News circulated within the capital that Querétaro had fallen. Upon his capture Maximilian wrote to Anton von Magnus, the Prussian minister to Mexico residing in Mexico City, and called for him to go to his prison and provide legal counseling before his trial. The Austrian commanders was suspicious and thought of that letter as a falsified one and wasn't conveyed by the telegraph. Avoiding a possible trick they asked the Prussian Baronto to find out the truth behind the courrier by indirectly requesting the Emperor to send a hand-written signed letter to clarify his will on the continuation of military matters.[1]: 313–314  After local merchants confirmed the arrest of the Emperor, Colonel Kodolitsch declared and insisted that the foreign troops would continue to defend the city no matter what.[1]: 315  On the 17th, Baron Eduard Lago, the Austrian chargé d'affaires, who had been released Querétaro on 2 June and returned to Tacubaya on the 16th, sent a mail on the same day to Colonel Khevenhüller, in which he assured to obtain a signed letter from the Emperor that ordered all officers of Austrian nationality to abstain from any further bloodshed. The Austrians were then convinced of its reliability and decided to cease hostilities immediately and asked Lago for mediation at Díaz. They insisted though to all their military honours, their neutrality, and protection, required to be escorted on the retreat of their troops to Vera Cruz, and assurance of their maintenance until their embarquement at the said port.[1]: 321–323  All terms had been settled in an agreement, which was as follows:

  1. Art.; The basis of this present agreement is, that the Austrian soldiers shall desist from the present moment from any participation in many hostility against the Republican army.
  2. Art.; If they leave the capital on the 20th June, and report themselves at the headquartersof the said army. General Porfirio Díaz warrants to all of them free retreat to Vera Cruz without an escort, and at the expense of the Republican government, and he warrants also the baggage. The officers will remain in the possession of their arms and horses ; all other arms and horses will be delivered up to the general-in-chief.
  3. Art.; In the case that the above-mentioned time should pass without any use having been made of these promises, however, with observationof the principle expressed in section 1, if the soldiers, in case of a fight, should assemble in the palace, and hoist the white flag, the General Porfirio Díaz warrants, in the case of the capture of Mexico, the hves only of the Austrian soldiers, leaving them otherwise at the disposal of the Eepublican government.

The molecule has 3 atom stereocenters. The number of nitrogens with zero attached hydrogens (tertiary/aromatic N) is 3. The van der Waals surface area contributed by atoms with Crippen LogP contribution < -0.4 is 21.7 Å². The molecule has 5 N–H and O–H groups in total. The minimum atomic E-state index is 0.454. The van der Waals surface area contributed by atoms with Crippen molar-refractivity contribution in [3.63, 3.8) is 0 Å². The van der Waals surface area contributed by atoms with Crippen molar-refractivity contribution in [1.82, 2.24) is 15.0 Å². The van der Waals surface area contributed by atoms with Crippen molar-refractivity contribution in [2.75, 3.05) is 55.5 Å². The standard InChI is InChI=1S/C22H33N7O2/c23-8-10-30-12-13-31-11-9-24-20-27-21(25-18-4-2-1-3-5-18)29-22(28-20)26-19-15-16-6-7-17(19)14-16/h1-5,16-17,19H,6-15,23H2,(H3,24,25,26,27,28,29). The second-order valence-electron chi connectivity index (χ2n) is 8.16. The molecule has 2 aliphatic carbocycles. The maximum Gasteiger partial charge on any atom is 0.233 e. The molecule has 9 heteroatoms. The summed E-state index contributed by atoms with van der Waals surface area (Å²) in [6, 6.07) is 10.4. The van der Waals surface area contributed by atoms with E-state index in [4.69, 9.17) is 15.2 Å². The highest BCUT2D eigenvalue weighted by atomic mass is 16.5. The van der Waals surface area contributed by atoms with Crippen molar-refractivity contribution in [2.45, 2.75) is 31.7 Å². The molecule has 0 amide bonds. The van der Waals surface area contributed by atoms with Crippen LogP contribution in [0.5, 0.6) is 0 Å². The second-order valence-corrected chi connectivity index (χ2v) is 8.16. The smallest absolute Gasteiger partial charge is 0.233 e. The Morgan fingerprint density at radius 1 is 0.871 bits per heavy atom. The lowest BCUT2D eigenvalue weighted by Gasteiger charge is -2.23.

4. Art.; Those persons who, in one of the above-mentioned cases, should desire to remain in the country, will receive from the general the required security for their person and baggage.
  5. Art.; In reference to those who, being at distant posts, could not be informed in time, this circumstance would find consideration only until the morning of the 21st June, later they would only have a right to claim the promises of section 3, made to those who should retire to the palace.
  6. Art.; In all these conditions granted to Austrians are included all those who, without belonging to the Mexican nation, are under the same command. As to the Mexicans, General Porfirio Díaz cannot anticipate the decision of the Eepublican government, by granting them conditions which might be prejudicial to its resolutions.
  7. Art.; General Porfirio Díaz desires to be informed in time of the marching out from Mexico, in order to be able to assist it by all means at his disposal.
— The chargé d'affaires of Austria, Baron Lago., Tacubaya, 19th June, 1867.
to Colonel Count Ch. de Khevenhueller, Mexico.[1]: 323–325 [16]: 346 

Although the agreement had never been ratified it came into effect on the day of the general surrender,[1]: 325–326  they presented themselves disarmed at the National Palace at the time of the Republican takeover.[1]: 326 

Díaz and TaberaEdit

On 17 June General Ramon Tabera Commanding-General of the Second Army Corps began to make contact with Díaz, though returned without accomplishing anything. He assumed high command when Márquez disappeared from the city on the evening of 19 June with the rest of the treasury. A theory suggested he was smuggled alive by foreign Republican volunteers in a coffin to one of the cemeteries and set to travel at midnight. He was dressed as a fruit peddler to reach safely Vera Cruz.[9]: 281  Other account claims he went to one of his confidant, a miller with his compatriot O'Horán.[8]: 384  Otterbourg, the United States Consul General tried to deliver a truce proposition that the city would surrender in exchange for the prohibition of death sentences upon the garrison. Díaz refused to listen to the proposition, and allowed a few minutes for him to return.[16]: 347  After he passed the Equestrian statue of Charles IV the shelling resumed. After realising the absence of Márquez white flags were raised on the city buildings, and the call for a capitulation was signaled to the besiegers. The official message was delivered to Díaz by Miguel Peña, Díaz de la Vega and Carlos Palafox on the behalf and consent of Tabera.[9]: 282–283  The agreement was as follows:

  1. Art.; All Firing will immediately cease until the ratification of these articles
  2. Art.; The life, property and liberty of the population of Mexico is to rest in the care of General Porfirio Díaz
  3. Art.; General Ramon Tabera will nominate three persons to form a Commission, who will place the city in the power of General Díaz, as follows: One of these persons will trun over the troops of the garrison; one of the Government property; and the other the artillery and munitions of war
  4. Art.; The national or native Imperial forces are to form in line and march to the Citadel, where they will remain until formally surrendered. The contra-guerilla under Chenet will concentrate in the suburbs called San Pedro and San Paulo and foreign troops in the palace